Sunday, November 7, 2010

115th Anniversary of the discovery of X-rays

Google celebrates the 115th anniversary of the discovery of x-rays...
Google has released a new doodle today on the Australian site celebrating the 115th anniversary of the x-ray which depicts an x-ray image of Google’s world famous logo.

X-Rays are a form of x-radiation composed of rays and their discovery was credited to the German scientist Wilhelm Conrad Röntgen in 1895. Their most common use is in crystallography and diagnostic radiography where hard x-rays are used to penetrate solid objects in order to view their insides.

Hospitals, dentists and vets use x-rays regularly to study things such as breaks in bones and damage to tooth structure by decay or other means.
X-rays have a longer wavelength than the more commonly known Gamma rays, a form of radiation given a wider audience thanks to the Incredible Hulk’s alter-ego Bruce Banner. In the comic book Banner believed gamma radiation would imbue him with greater strength but the experiment went horribly wrong and he became a rampaging green beast (with stretchy pants).

All forms of radiation can be dangerous and extreme exposure can lead to death, skin cancer and organ failure, sickness and internal bleeding. X-Rays are however a relatively minor dose and are as such not a significant threat to the subject’s health.

It is stated that exposure to radiation by a father closely prior to the time of conception can cause his child to be born with leukaemia, whereas x-ray investigation in pregnant women is more likely to increase the risk to the unborn child than the mother.

US Gov't Revising Nutritional Guidelines

Tennessee has 3rd-highest obesity rate in US
Food Industry Marketing a Factor in Rising Childhood Obesity
According to a 2007-2008 National Health and Nutrition Examination Survey, approximately 17% of American children and adolescents between the ages of two and nineteen years old are clinically obese. Between the ages of two and five, obesity is prevalent in 19.6%. The Center for Disease Control and Prevention (CDC) reports that obesity in children and adolescents makes them prone to other health problems. Obese children are more at risk for cardiovascular disease, such as high blood pressure, high cholesterol, and Type 2 diabetes. A new CDC study released last week finds that incidence of Type 2 diabetes could grow from 1 in 10 people today to an astounding 1 in 3 by 2050. Obesity has also been linked to asthma, sleep apnea, and liver problems.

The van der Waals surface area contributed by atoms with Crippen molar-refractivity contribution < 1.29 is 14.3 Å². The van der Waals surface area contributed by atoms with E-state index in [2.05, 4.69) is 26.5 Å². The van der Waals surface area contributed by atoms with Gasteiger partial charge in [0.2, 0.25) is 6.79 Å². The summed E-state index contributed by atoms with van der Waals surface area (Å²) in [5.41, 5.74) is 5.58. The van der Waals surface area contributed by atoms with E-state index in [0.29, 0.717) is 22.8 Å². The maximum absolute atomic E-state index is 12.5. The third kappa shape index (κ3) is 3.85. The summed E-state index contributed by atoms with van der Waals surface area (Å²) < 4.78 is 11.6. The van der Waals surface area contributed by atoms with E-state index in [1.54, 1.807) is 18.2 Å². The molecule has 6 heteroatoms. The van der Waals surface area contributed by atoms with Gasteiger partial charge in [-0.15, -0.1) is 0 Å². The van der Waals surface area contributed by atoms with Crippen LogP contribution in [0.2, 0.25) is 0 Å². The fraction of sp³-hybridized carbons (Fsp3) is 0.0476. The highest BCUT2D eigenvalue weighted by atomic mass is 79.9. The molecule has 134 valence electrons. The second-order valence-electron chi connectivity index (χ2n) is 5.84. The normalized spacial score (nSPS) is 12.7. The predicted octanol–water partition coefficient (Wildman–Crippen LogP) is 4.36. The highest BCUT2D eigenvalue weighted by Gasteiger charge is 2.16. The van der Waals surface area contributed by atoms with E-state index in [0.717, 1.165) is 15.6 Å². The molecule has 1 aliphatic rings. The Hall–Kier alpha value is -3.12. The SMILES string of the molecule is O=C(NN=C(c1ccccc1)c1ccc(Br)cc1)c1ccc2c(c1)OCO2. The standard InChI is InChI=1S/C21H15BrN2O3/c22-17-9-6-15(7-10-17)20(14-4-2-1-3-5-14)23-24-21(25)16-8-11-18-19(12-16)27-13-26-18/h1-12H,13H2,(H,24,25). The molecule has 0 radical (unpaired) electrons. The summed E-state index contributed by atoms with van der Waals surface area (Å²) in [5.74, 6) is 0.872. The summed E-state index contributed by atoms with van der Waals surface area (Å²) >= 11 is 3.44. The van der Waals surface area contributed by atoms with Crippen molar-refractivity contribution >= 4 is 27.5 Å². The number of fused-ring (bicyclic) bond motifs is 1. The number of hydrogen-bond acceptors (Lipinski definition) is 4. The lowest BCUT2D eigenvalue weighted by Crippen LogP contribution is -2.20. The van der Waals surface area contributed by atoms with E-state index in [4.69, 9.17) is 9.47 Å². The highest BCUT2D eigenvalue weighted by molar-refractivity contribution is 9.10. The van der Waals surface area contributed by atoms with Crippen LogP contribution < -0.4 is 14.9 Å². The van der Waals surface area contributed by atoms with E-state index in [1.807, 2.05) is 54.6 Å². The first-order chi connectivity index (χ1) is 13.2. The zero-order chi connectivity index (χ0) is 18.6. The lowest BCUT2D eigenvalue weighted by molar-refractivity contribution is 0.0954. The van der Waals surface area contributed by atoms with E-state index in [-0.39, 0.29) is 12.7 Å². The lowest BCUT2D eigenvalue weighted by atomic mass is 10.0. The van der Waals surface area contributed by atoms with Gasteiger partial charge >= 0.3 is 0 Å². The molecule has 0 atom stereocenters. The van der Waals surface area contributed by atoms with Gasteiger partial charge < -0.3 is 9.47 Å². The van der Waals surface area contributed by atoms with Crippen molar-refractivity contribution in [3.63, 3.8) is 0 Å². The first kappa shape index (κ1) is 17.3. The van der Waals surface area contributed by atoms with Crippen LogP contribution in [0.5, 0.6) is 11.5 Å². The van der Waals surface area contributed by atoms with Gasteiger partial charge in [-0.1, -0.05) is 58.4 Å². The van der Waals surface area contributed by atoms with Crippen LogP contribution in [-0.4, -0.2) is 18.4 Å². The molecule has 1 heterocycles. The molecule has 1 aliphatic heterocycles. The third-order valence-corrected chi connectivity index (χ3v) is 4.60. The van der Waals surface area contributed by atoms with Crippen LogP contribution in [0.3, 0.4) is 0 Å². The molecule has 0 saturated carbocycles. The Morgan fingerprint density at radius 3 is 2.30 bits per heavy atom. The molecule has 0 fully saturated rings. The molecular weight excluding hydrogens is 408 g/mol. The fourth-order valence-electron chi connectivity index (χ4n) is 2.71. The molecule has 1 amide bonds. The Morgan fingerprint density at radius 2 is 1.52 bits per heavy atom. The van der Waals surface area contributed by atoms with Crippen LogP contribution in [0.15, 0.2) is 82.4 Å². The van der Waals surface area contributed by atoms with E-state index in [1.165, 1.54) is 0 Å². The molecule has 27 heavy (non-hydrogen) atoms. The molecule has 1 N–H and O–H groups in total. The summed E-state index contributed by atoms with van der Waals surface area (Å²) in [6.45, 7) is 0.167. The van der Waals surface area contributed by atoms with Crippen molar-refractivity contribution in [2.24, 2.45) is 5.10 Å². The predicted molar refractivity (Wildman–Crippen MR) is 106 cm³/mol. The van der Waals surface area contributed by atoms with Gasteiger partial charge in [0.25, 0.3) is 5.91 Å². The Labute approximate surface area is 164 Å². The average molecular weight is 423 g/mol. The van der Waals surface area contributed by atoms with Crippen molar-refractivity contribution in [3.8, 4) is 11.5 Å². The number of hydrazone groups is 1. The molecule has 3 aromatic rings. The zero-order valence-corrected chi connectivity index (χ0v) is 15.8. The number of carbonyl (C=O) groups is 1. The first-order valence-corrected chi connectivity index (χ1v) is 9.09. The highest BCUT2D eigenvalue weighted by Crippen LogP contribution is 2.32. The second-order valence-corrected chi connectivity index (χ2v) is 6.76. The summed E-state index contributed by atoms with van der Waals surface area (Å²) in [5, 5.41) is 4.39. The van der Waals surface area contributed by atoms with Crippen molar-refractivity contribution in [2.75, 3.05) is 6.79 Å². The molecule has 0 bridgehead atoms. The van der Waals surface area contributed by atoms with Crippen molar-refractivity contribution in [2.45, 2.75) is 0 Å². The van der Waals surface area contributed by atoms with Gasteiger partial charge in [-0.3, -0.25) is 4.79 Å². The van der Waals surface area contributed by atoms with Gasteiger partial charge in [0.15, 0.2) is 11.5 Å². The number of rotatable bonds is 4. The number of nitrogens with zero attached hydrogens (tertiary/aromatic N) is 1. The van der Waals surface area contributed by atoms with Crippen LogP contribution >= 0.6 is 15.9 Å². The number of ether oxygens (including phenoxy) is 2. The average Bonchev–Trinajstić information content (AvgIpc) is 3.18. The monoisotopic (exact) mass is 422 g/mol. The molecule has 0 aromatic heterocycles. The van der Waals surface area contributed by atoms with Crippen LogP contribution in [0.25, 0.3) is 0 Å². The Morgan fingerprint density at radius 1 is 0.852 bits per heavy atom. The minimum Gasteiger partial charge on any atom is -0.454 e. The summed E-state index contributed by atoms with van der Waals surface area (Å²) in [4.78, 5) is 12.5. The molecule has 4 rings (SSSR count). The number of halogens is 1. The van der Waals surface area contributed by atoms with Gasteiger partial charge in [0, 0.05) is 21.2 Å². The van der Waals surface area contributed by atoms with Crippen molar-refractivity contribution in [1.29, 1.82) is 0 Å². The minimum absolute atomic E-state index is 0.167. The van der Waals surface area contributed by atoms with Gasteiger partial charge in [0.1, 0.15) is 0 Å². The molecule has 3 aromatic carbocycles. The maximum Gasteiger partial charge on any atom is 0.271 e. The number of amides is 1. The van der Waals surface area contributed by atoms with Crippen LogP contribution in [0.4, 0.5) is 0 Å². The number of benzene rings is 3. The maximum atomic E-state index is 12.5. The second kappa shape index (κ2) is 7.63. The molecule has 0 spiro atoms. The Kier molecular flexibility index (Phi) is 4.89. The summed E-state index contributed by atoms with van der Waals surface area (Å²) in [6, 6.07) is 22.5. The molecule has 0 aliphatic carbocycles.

How much does food industry marketing contribute to this problem? Research indicates that it can play a significant role. In a study conducted by the Rudd Center for Food Policy and Obesity at Yale University in October 2009, researchers found that cereal was the packaged food most frequently marketed to children – and the cereals directed at children were "junkier" than those sold to adults.

According to the study, compared to the types of cereal advertised to adults, those marketed to children had 85% more sugar, 65% less fiber, and 60% more sodium. Some examples included cereals produced by Kellogg Company and General Mills, Inc. such as Reese’s Puffs, Corn Pops, Lucky Charms, and Golden Grahams, all of which received poor nutritional scores.

Another study published in the Archives of Pediatrics & Adolescent Medicine in July 2010 concluded that children and teens see substantially more advertising for fast food than adults do. This exposure builds brand loyalty to unhealthy foods at an early age.